Barbara DeMarco-Barrett
Mariner Books
Released October 4, 2004

In her fifteen years of teaching, Barbara DeMarco-Barrett has found that the biggest stumbling block for aspiring writers (especially women) is not fear of the blank page but frustration with the lack of time. What woman doesn't have too much to do and too little time? Finding an hour free of work, children, or obligations can seem impossible.

But anyone can find fifteen minutes, whether you're sitting in traffic, waiting at a child's soccer practice, or watching the coffee drip. DeMarco-Barrett has created a practical, inspirational guide for fitting serious writing into those stolen moments. She offers writing exercises and techniques for generating ideas, as well as pragmatic advice from the well-known authors who appear on her radio show. With fifteen minutes a day, she can help you to ignite your pen and become the writer you have always wanted to be.

Barbara DeMarco-Barrett seems to have been around the block, as far as writers go. Pen on Fire is written in tiny little chapters, each chapter having an exercise to do afterwards. After a while, I started skipping the exercises because when I read a book, I just want to read it. But if you like the workbook thing, go for it.

Here’s an example of one of her exercises: “Every day for a week spend fifteen minutes writing in a different location. Write at a desk, on the couch, on the bathroom floor, at the park, at a restaurant, or on a bus…” Sounds fun.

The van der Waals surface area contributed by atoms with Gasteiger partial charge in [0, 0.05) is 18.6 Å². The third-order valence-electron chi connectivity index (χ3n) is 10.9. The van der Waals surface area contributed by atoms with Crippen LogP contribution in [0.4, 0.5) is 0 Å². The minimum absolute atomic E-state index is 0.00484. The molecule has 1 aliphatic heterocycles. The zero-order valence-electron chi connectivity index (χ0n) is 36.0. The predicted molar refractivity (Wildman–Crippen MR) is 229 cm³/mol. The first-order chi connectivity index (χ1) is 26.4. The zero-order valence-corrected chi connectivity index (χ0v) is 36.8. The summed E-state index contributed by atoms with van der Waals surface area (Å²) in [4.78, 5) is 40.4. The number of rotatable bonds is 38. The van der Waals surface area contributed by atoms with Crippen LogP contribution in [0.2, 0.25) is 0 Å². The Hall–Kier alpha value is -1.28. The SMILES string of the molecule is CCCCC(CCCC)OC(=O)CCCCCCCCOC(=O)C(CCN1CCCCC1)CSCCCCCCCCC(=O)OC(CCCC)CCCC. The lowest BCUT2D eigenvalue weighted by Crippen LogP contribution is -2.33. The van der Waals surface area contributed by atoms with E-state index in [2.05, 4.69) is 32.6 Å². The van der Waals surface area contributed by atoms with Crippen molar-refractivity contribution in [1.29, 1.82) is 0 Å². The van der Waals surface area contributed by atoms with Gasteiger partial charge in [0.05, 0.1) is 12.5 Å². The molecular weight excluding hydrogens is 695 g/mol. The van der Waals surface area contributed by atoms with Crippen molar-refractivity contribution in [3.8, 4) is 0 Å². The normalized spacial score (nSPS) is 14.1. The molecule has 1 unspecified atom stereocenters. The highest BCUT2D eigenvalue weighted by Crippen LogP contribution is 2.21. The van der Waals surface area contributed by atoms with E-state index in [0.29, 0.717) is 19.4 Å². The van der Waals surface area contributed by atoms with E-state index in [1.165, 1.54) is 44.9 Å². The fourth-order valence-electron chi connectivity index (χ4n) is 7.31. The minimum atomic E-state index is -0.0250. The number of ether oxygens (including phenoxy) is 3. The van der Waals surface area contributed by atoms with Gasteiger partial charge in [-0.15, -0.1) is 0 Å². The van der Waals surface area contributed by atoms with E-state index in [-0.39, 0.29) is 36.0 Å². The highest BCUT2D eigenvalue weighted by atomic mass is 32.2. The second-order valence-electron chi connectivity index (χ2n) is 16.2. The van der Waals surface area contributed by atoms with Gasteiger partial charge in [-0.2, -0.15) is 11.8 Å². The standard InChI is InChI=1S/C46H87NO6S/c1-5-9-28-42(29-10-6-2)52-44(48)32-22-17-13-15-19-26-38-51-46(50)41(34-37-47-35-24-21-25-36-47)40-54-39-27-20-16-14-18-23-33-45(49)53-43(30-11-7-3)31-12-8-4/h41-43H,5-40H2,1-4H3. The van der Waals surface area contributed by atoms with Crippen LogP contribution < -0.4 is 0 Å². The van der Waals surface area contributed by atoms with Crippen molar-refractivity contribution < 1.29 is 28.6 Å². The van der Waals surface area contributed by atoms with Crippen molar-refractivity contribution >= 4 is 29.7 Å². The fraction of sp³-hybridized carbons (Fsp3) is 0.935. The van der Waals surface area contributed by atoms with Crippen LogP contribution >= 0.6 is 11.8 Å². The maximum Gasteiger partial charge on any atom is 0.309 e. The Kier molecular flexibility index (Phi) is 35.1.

In my exercise-skipping way, I made it through this book swimmingly. She divides her little chapters into sections: before you begin, getting started, tools & rituals, mining your life, craft, overcoming the obstacles, and living the life.

Hers is an honest writing style, and she includes many, many quotes from other writers who have talked on her radio show. I appreciated her firsthand experiences with writing, especially the parts about editors sending things back to be changed or waiting endlessly to hear about a publication. The only time I thought she was lying was when she wrote that her five-year-old’s favorite foods were broccoli, tofu, greens, cantaloupe, and milk.

De-Marco-Barrett is a fair writer. She doesn’t cover just one point of view. She includes writers’ opinions that conflict, which tells me that there isn’t one right way to write. And that couldn’t be truer. Some writers say to never talk about a work in progress. Some say that you must talk it over with a writing buddy or your agent. Some writers think you must focus only on your current project; some think you should have many works in progress to keep the creative juices flowing.


  1. the food thing and my son when he was's true! He's 18 now and still a vegetarian, and his favorite foods are still those mentioned. Though he doesn't much like pesto....... Thanks for the great review!

  2. Wow! Have you written any how-to books or articles about how to get boys to love vegetables? I'd buy that advice in a heartbeat.


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